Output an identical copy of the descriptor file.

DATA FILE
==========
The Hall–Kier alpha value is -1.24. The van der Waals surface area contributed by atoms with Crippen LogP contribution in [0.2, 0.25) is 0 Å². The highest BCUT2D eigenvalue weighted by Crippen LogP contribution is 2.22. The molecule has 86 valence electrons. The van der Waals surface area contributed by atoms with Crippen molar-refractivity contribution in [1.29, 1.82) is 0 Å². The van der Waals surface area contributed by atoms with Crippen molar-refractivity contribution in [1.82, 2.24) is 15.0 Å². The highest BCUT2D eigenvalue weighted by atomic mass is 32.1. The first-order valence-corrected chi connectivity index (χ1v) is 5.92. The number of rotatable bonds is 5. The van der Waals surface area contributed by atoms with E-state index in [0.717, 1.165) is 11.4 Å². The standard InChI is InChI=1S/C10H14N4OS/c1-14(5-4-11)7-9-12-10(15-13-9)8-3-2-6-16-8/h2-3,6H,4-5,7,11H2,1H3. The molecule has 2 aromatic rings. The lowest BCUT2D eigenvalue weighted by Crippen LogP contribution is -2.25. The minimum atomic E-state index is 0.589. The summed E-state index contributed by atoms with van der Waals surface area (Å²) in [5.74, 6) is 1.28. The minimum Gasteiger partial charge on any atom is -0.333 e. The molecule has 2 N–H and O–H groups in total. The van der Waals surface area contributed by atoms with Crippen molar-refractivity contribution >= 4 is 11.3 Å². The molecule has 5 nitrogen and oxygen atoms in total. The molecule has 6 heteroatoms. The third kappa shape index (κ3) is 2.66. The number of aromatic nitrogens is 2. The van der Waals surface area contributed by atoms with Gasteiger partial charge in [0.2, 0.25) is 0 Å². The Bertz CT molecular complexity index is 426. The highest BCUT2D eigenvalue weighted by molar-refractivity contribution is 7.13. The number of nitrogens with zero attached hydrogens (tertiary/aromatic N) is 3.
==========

The Hall–Kier alpha value is -1.24. The van der Waals surface area contributed by atoms with Crippen LogP contribution in [0.2, 0.25) is 0 Å². The highest BCUT2D eigenvalue weighted by Crippen LogP contribution is 2.22. The molecule has 86 valence electrons. The van der Waals surface area contributed by atoms with Crippen molar-refractivity contribution in [1.29, 1.82) is 0 Å². The van der Waals surface area contributed by atoms with Crippen molar-refractivity contribution in [1.82, 2.24) is 15.0 Å². The highest BCUT2D eigenvalue weighted by atomic mass is 32.1. The first-order valence-corrected chi connectivity index (χ1v) is 5.92. The number of rotatable bonds is 5. The van der Waals surface area contributed by atoms with E-state index in [0.717, 1.165) is 11.4 Å². The standard InChI is InChI=1S/C10H14N4OS/c1-14(5-4-11)7-9-12-10(15-13-9)8-3-2-6-16-8/h2-3,6H,4-5,7,11H2,1H3. The molecule has 2 aromatic rings. The lowest BCUT2D eigenvalue weighted by Crippen LogP contribution is -2.25. The minimum atomic E-state index is 0.589. The summed E-state index contributed by atoms with van der Waals surface area (Å²) in [5.74, 6) is 1.28. The minimum Gasteiger partial charge on any atom is -0.333 e. The molecule has 2 N–H and O–H groups in total. The van der Waals surface area contributed by atoms with Crippen molar-refractivity contribution >= 4 is 11.3 Å². The molecule has 5 nitrogen and oxygen atoms in total. The molecule has 6 heteroatoms. The third kappa shape index (κ3) is 2.66. The number of aromatic nitrogens is 2. The van der Waals surface area contributed by atoms with Gasteiger partial charge in [0.2, 0.25) is 0 Å². The Bertz CT molecular complexity index is 426. The highest BCUT2D eigenvalue weighted by molar-refractivity contribution is 7.13. The number of nitrogens with zero attached hydrogens (tertiary/aromatic N) is 3.